SAN JUAN (Reuters) - Republican presidential hopeful Mitt Romney swept to a big win in his party's primary in Puerto Rico on Sunday, bolstering his position as front-runner in the race to decide who will face Democratic President Barack Obama in the November 6 election.
With about 60 percent of the ballots counted, Romney had about 83 percent of the vote, according to Puerto Rico's electoral commission. Rick Santorum was in second place with just under 8 percent.
With Puerto Rico's Republican Electoral Commissioner Jose Enrique Melendez declaring Romney's victory official on Sunday night, he was poised to sweep all 20 delegates.
At a town hall meeting in Vernon Hills, Illinois, the former Massachusetts governor said his "extraordinary victory" signaled that Republicans can tap into broad-based support in the Hispanic community.
"Those people who don't think Latinos will vote for a Republican need to take a look at Puerto Rico," he said.
"I intend to become our nominee, and I intend to get Latino voters to vote for a Republican and take back the White House," he added.
Romney has a big lead in support from party delegates, whose backing is needed to win the nomination. But he faces a growing challenge from Santorum in Illinois, which holds its primary contest on Tuesday.
The Illinois vote is the next big hurdle in the months-long fight to win the 1,144 delegates needed to seal the Republican nomination.
Santorum, a former U.S. senator from Pennsylvania, had posed an early potential threat to Romney in Puerto Rico, since his Catholicism and social conservatism were seen resonating among some voters in the predominantly Roman Catholic territory.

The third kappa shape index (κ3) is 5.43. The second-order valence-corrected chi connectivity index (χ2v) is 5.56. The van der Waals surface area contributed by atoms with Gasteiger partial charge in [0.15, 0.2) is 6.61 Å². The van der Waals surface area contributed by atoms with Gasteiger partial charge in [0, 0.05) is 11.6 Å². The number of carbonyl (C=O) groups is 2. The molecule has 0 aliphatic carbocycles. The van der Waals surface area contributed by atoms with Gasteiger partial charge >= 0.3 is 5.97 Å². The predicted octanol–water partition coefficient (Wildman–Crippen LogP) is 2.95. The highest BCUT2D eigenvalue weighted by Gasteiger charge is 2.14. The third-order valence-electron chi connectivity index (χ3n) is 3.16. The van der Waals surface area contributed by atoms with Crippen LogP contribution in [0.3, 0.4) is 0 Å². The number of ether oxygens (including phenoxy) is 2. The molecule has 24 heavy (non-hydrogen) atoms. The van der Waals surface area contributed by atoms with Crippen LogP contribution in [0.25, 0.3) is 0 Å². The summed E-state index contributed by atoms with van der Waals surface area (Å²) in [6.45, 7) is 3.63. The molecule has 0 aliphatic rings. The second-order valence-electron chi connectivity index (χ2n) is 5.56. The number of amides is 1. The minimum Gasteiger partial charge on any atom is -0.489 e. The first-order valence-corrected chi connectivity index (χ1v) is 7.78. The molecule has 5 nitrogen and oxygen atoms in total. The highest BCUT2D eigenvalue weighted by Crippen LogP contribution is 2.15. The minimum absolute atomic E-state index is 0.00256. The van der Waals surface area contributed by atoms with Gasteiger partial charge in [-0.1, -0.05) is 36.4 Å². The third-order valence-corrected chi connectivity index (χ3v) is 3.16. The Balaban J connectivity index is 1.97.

But Romney's campaign was endorsed by just about every prominent Republican on the Spanish-speaking Caribbean island, and Santorum angered many Puerto Ricans with comments last week that they needed to make English their primary language if they wanted to pursue statehood over their current status as a self-governing U.S. commonwealth.
"You can't impose English on people. My sense is that he (Santorum) was very poorly advised or he would not have said what he said," Ana Lydia Porrata-Doria, 69, who voted for Romney, told Reuters.
Puerto Ricans, who recognize both English and Spanish as their official languages, will vote in November in a statehood referendum.
With Puerto Rico's unemployment rate running at 15.1 percent, many voters said they supported Romney because they believed he was best positioned among the Republican candidates to deliver on pledges about job creation on the island.
Puerto Rico, about 1,200 miles from the U.S. mainland, has about 3.8 million people. Its population can vote in partisan primaries but not in presidential elections. Puerto Ricans within the United States have the same voting rights as other U.S. citizens.
Congress would have to give approval for Puerto Rico to become the 51st state. Although U.S. lawmakers have considered various proposals to make English the official U.S. language, none has ever passed.
Romney's win on Sunday was part of a carefully planned "island strategy," which has included wins in Guam, the Northern Mariana Islands and U.S. Virgin Islands, to blunt the impact of losses to Santorum in some recent contests.
(Reporting By Reuters in San Juan; Additional reporting by Sam Youngman; Writing by Tom Brown; Editing by Peter Cooney and Stacey Joyce)